Capita, Serco, G4S, government and the rise and rise of electronic tagging

Kate Belgrave /   June 29, 2015 at 8:36 PM 1,725 views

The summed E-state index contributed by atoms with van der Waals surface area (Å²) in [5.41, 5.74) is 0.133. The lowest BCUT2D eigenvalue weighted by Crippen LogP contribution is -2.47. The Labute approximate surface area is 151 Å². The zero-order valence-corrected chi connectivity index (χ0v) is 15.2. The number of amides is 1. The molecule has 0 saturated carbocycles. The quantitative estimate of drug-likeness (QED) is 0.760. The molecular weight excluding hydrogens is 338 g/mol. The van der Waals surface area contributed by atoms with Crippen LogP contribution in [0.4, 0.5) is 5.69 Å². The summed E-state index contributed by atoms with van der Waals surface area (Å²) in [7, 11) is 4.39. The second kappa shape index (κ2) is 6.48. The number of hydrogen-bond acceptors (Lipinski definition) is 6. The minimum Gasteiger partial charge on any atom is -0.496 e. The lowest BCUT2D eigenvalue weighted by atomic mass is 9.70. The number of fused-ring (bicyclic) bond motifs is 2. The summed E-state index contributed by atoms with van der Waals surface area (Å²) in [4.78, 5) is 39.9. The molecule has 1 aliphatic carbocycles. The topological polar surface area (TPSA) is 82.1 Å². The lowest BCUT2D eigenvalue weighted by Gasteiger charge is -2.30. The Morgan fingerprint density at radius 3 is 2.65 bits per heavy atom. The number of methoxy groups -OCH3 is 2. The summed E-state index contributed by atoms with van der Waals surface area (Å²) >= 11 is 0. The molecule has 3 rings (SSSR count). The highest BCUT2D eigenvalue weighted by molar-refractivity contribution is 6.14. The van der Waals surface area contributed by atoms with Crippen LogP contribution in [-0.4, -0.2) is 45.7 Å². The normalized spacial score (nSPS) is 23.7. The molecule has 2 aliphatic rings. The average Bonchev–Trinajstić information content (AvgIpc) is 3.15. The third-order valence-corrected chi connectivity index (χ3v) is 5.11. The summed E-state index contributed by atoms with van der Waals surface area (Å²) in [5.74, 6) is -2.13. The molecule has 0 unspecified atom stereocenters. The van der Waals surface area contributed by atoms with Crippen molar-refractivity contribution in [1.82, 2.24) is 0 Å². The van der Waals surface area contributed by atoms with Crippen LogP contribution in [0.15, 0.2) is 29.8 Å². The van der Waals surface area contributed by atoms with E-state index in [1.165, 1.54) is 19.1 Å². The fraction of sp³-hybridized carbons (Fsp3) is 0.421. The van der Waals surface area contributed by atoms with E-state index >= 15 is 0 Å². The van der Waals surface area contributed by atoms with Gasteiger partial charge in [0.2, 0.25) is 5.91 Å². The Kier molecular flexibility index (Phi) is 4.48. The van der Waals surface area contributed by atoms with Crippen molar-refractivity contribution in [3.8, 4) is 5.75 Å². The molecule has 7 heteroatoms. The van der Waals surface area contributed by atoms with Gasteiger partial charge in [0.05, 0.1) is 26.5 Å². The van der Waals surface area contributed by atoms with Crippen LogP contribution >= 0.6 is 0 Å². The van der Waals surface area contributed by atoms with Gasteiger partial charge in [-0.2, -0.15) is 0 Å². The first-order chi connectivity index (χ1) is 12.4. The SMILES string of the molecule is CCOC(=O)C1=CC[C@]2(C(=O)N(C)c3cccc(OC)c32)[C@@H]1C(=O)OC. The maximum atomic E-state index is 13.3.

I rarely use the words “fascinating” and “press release” in the same sentence, but: This fascinating press release appeared on the Capita website recently: “Capita [is the] preferred bidder for electronic monitoring contract.” So. It seems that Capita has positioned itself (with three other companies) to take over the dire electronic tagging system run by Serco and G4S for the Ministry of Justice. By “dire,” I mean “very likely fraudulent”: Serco and G4S were recently slammed by PriceWaterhouseCoopers for charging the taxpayer tens of millions of pounds for people they claimed to have tagged, but who turned out to be dead or incarcerated. Serco will participate in an independent “forensic audit” as a result. G4S won’t: according to the MOJ, they told Grayling No and were referred to the SFOG4S, amazingly, told Robert Peston that it opted to call in the SFO itself. I am not sure what the real situation is there. All I know is that we get to keep paying for it. And paying for it. We now have Capita as preferred bidder for a large electronic monitoring contract. Unfortunately, it is a contract that sets many alarms off itself. Chief among these Capita’s plan to make £400m in its first six years of the contract and its reluctance to explain in detail (to me anyway) exactly how it proposes to do that. I hope that they have decided against targeting the dead. Of even greater concern, though, is the extent to which they apparently plan to target and tag the living. Their press release says that the £400m in those first six years will be generated on the basis of an “anticipated increase in the use of tags beyond the current numbers of monitored individuals.” Early days, I know, but £400m is a lot of money, so we’re surely talking a lot of monitored individuals. I’m going back and forwards with the MOJ at the moment for more on who exactly the ministry proposes to tag and how long for when we’re talking offenders and/or ex-offenders: the press release they sent speaks, vaguely, of “tracking the movement of offenders in the community,” “delivering swifter justice,” “tracking offenders wherever they go 24 hours a day,” (in another call, the MOJ says that’s an advantage of the new technology it expects to be provided) and stopping “paedophiles hanging around” at school gates. Napo offers more details in its take: Napo said last year that as government dramatically increased the number of people it tagged, “it was envisaged that tagging would be a condition of all community orders. Currently around 35,000 offenders are tagged for up to 12 hours and for a maximum of six months, either as a condition of a community order, or early release from prison on Home Detention Curfew. This has risen hugely over a 15-year period from a few hundred individuals tagged per year to the current level of tens of thousands. Under the government scheme, the number tagged could rise 180,000 or even more, an increase therefore of six-fold.” So there’s that. I also wonder if several hundred million quid’s worth of tagging will go beyond the offenders and ex-offenders that Chris Grayling seems so obsessed with tagging and tracking long after they are released from jail (I don’t personally believe the tagging of people in those categories should be accepted as written, either – but more on that later. The MOJ says that the length of time on a tag will be decided by judges). I think that it will. Capita certainly sees a market beyond so-called justice and the MOJ. Like Serco and G4S, Capita thinks big. Certainly, Capita thinks a lot bigger than Grayling. You could go as far to say that Capita sees the MOJ contract as a launching-pad for the real projectile – an enormous net to sling across the public sector and people who use it, and then, it would seem, the entire world. You wouldn’t have to be a wild conspiracy type to reach that conclusion, either. Just go back to that Capita press release. It’s fascinating, as I say. “Further significant growth is expected through the expansion of services to other government departments and agencies” (my emphasis). “Capita will work with the MOJ to promote the intellectual property which underpins the service internationally, generating further growth.” “The service has been designed to enable other government bodies – for example, the probation services, the NHS and social care agencies, to procure related services” (my emphasis). I wonder about all of this, you know. Who are the people that the government and/or Capita (I’m not entirely sure which is which or who is who any more) really plan to tag as this golden future unfolds? Are they thousands of ex-offenders who have served their time, but who Grayling decides need a further kicking, for political gain at least? Are they the people who were once served by the probation service that Grayling is in the process of privatising and destroying? Where is this all meant to end? And what does Capita mean when it talks about “enabling” social care agencies and the NHS and other government bodies with this sort of technology? Are they thinking, say, of replacing paid care staff with a tag? Will this tagged population include people who are in and out of hospital with serious mental health conditions, but whose services have been cut and who have nowhere to go and nobody to help if there are times when they become disoriented? And what about people who the government is already after? Will we see pre-emptive tagging of people who are known (and entitled, by the way) to attend anti-government protests, or who plan to disrupt, say, a royal wedding? What about people on the work programme, even? Does the government fancy a future where it can tag people who claim benefits – and sanction anyone who steps away from Jobmatch for ten minutes? I wonder about these things. So I asked Capita for details. That went about as well as I expected it to. Capita said talk to the MOJ. The MOJ, needless to say, said talk to Capita. Then, the MOJ rang me thinking I was Capita. Trying to recover from this error, the MOJ told me to ring the Department of Health about people who might be tagged through the health system. I told the MOJ to ring Capita and tell Capita to tell me which groups of people it was basing its projections on. Am now waiting for Capita to ring and tell me to go back to the MOJ, the Department of Health, the DWP and every council out there that still has social services, to ask what Capita has in mind for their client groups. This will probably go on until I’m dead. In the meantime, it’s worth having a think. I think, for example, of the woman I spoke to for this article who had a long-term schizophrenia diagnoses and alcoholism, and who’d been in and out of hospital, and who’d been able to live an independent life in a supported living hostel. The hostel was staffed around the clock. People who lived there came and went freely, but were able to contact staff if they got disoriented, or lost, or if abusers were following them, or trying to get into the building. That hostel was closed down though, as was another in the same borough. The woman I spoke to was terrified of being placed in low-support accommodation, or a B&B because she’d been abused in such places before. And she’d wandered before and often got lost and confused when she was drinking. She liked the hostel and had good relationships with staff. She certainly liked the arrangement better than the alternative – which was being cast adrift completely. Is she the sort of person who would be tagged in future – someone no longer thought worthy of decent services or decent accommodation, but to be kept track of in a basic way? And what about other people who are losing services? I think about a story I did in Ealing earlier this year. I spent a lot of time talking to Ealing people with learning difficulties and their families about council plans to cut their training-to-work centre and the support staff who worked there. The people who used the centre would get nothing as a replacement: Ealing council no longer allocates funding to people with “moderate” needs. The thing was – safety was an issue. One mother of a 28-year-old man who attended that centre kept telling me that she appreciated the centre because she knew her son was safe there. Out on the streets on his own, he got picked on, robbed and, often, just lost. The thing was – he would be on his own if the centre was closed, because he’d be given little or nothing to replace it, or to pay for personal assistants or support. His mother could pay for a mentor to accompany him sometimes, but could only afford one day a week. So in future – will she and families of people with even more substantial needs whose care will undoubtedly be cut, be told their best and only option is a tag? Is the future of social care a world where, instead of proper funding for independent living, money is given to the likes of Capita to tag people and update their families with their basic positioning? That issue that has long been debated, of course. There’s been much discussion, for example, about the ethics of tagging of people with dementia, who do sometimes become disoriented or lost: “of the 700,000 people in Britain with some form of dementia, up to 60% occasionally felt compelled to walk away from home without knowing how or where to return,” the Alzheimer’s Society told the Guardian some time ago in a debate on the topic. Some people welcomed the technology, saying it gave them greater freedom in the earlier stages of their conditions. But, as you can see from that story, there was and is concern that the technology infringed on human rights and that it would be used in place of high-quality care and personal assistants – a concern that must be even more pressing now as social care budgets disappear. In my experience, too, people want human contact as well as technology. I’ll be written off as a wet hippie for saying that, but it really is true. People make that sort of point all the time when you talk with them. Another story: several years ago, Barnet council announced that it would remove onsite wardens from sheltered housing flats in the borough. One of the justifications for this plan (which was very unpopular with sheltered housing residents) was that the elderly people in those flats had alarms and electronic means of summonsing help if they needed it. But the elderly people who turned out at Hendon Town Hall to protest the cut did not have faith in those alarms. They said no button or alarm would compensate for having a real person onsite to check in with, or to alert when someone was feeling unwell. No technology is entirely dependable. Tagging technology certainly isn’t. Napo, which is battling the privatisation of probation services as we speak, has long argued that tagging systems are unreliable and alone don’t impact on crime. Concerns listed in Napo’s 2012 paper on tagging include: faulty equipment, tags not working when people take baths or showers, people being recalled to custody unnecessarily, high-risk offenders not being monitored properly and instances where devices were never fitted. So – tagging companies are not always be brilliant at tracking and finding people who have been tagged. They are, however, brilliant at tracking and finding councillors and MPs who are willing to pay and pay for their technology. Even the Policy Exchange has raised concerns about this. As the Howard League’s Andrew Neilson reported here last year, the Policy Exchange said “that the use of electronic monitoring has been too expensive and dominated by the duopoly of Serco and G4S, leading to a lack of innovation and a use of technology that has changed little since it was first deployed in 1989.” Cost upset the Exchange: “the report estimates that electronic monitoring an individual costs £13.14 per day in England and Wales, while the equivalent in the United States was £1.22.” So. Intriguing, as I say. Intriguing to imagine where all of this is going and who will end up tagging whom. Capita obviously thinks the sky is the limit. CE Paul Pindar freely admits in his press release that “when fully live, this is expected to be the largest, single and most advanced ‘tagging’ system in the world.” He also says that the thing will be run “to the highest possible standards of governance and transparency.” That’s an intriguing claim as well. I’m guessing that Paul doesn’t realising that he’s the CE of the company that recently put the translation service in meltdown, or brought us the black hole that is Service Birmingham (where transparency is such a problem that a sub-committee was recently set up for councillors who publicly admitted they did not know how much money the council was paying Capita via Service Birmingham), and the Sefton council debacle (Sefton is cutting short a £65m contract with Capita, because it has failed to deliver savings). There are times when I think that the only people round here who really need tagging are the ones from these companies who keep visiting council and government buildings and leaving with blank cheques. Courtesy of Kate Belgrave